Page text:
Patients may also experience Raynaud's phenomenon, which causes the fingers to turn white or pale then blue when they are exposed to cold or when the person feels stressed or upset.
Craycraft pointed out that if a man needs full-dose, cisplatin-based chemotherapy, the risk of hypogonadism increases to mid 30 percent.
Radiation therapy, which uses high-energy rays or particles to destroy cancer cells, can cause skin reactions, fatigue, loss of appetite and irritation of the intestines. Patients also have a long-term risk of heart disease and secondary cancers, such as colorectal or kidney cancer, which are not as curable as testicular cancer.
Impact on fertility
Kathrins usually tells his patients to avoid natural conception for at least a year after their last dose of chemotherapy or radiation therapy, because of the risk of birth defects for a newborn.
"The genetic material in the sperm can be affected," he said. "It can take at least 12 months, sometimes even longer, for the spermatogonium, the stem cells, to recover that genetic integrity and to limit the risk of birth defects."
Kathrins sometimes performs an onco-testicular sperm extraction (Onco-TESE), during which he obtains sperm from healthy tissue away from the tumor in the affected testicle.
"We can then preserve and use [the sperm] for assisted reproductive therapies in the future," he said.
Given that Onco-TESE's efficacy is still being studied, Kathrins also advises men to consider banking sperm before undergoing any of these cancer therapies due to their potential impact on fertility.
Retroperitoneal lymph node dissection
For advanced testicular cancer, there's a procedure known as retroperitoneal lymph node dissection (RPLND), in which the surgeon removes all of the lymph nodes in a particular area out of the back of the abdomen.
"That's where a lot of the nerves that control your ejaculation are," Haywood said. "Those patients are at risk for having anejaculation, where they may have intercourse and have orgasms but they don't ejaculate."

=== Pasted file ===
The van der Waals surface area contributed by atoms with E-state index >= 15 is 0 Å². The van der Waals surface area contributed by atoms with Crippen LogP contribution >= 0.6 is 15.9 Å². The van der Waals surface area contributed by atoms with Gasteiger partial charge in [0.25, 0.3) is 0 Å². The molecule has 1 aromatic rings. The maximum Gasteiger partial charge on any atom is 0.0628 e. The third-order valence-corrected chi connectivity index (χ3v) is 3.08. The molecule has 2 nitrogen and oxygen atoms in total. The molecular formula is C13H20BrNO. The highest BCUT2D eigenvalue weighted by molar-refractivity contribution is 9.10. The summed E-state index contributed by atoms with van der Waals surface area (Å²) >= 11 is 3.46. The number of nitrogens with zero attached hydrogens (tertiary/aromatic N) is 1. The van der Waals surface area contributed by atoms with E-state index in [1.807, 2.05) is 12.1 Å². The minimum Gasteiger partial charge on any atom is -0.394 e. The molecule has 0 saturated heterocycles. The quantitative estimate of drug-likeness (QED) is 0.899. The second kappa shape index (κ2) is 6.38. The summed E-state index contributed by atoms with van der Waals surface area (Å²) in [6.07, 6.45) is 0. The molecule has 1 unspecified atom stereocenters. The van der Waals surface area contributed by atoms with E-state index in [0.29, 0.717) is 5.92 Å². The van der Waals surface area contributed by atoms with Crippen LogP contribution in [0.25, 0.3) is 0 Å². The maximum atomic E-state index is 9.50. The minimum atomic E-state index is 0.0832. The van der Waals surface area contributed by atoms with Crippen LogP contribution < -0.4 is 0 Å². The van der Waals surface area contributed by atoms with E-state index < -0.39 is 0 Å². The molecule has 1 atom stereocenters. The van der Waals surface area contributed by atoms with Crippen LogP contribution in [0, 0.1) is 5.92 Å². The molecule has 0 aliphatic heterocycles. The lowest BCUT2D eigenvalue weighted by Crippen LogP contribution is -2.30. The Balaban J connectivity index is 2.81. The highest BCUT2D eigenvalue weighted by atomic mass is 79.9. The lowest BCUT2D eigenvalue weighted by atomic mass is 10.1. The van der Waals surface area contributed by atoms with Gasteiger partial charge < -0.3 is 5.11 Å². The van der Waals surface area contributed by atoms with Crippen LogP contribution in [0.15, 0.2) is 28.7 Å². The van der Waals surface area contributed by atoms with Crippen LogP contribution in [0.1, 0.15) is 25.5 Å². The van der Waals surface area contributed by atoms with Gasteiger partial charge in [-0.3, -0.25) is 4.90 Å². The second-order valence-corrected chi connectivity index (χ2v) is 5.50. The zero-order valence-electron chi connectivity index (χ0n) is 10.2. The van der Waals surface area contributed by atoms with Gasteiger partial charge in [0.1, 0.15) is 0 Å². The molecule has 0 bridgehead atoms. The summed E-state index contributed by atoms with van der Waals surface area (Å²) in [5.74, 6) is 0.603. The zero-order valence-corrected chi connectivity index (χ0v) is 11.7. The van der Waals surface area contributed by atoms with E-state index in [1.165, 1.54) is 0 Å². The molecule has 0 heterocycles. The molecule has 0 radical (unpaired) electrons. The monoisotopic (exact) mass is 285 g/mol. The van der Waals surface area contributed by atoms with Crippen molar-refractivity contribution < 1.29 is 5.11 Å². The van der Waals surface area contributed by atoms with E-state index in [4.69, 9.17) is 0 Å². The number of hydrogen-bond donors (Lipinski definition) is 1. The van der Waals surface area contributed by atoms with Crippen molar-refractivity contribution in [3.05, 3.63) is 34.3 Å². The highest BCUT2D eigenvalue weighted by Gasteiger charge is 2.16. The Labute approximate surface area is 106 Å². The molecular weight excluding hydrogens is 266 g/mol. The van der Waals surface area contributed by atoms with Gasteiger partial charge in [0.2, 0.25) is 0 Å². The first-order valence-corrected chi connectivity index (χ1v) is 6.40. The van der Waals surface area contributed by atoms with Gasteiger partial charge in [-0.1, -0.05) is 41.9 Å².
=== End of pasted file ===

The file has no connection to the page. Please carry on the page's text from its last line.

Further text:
Difficulty with ejaculation after RPLND can obviously lead to issues with fertility. Haywood said it's important to have the surgery done at a high-volume center with doctors who have special training for this long procedure.
Some urologists have been trained to perform nerve-sparing procedures, in which they identify and save nerves during RPLND. With adequate nerve-sparing, the rates of preserved ejaculation in patients can be up to 90 percent or 95 percent, Haywood said.
Testicular cancer follow-up care varies depending on the type and stage of the cancer, and the treatment involved. For example, Craycraft said if a man is being monitored in what's known as surveillance, he is likely going to be seen more frequently than if he had demonstrated a positive response to chemotherapy.
The most important detail for follow-up care is that patients remain consistent, Haywood said. Patients who are most likely to get testicular cancer are in their teens, 20s and 30s, and this group, unfortunately, does not tend to be very compliant with seeking healthcare.
"Even with the best treatment, patients can have the cancer come back, and that's one of those things that we want to know ahead of time and catch as soon as possible and help treat them then," Haywood said.
After treatment, it's critical to watch patients not only for a cancer recurrence but also for heart disease and other cancers that can develop over the long term, he said.
"The biggest key is talking to your doctor, figuring out what the schedule is and sticking to it, especially with early-stage disease," Craycraft said. "The biggest fear is if you decide not to be monitored appropriately and you relapse."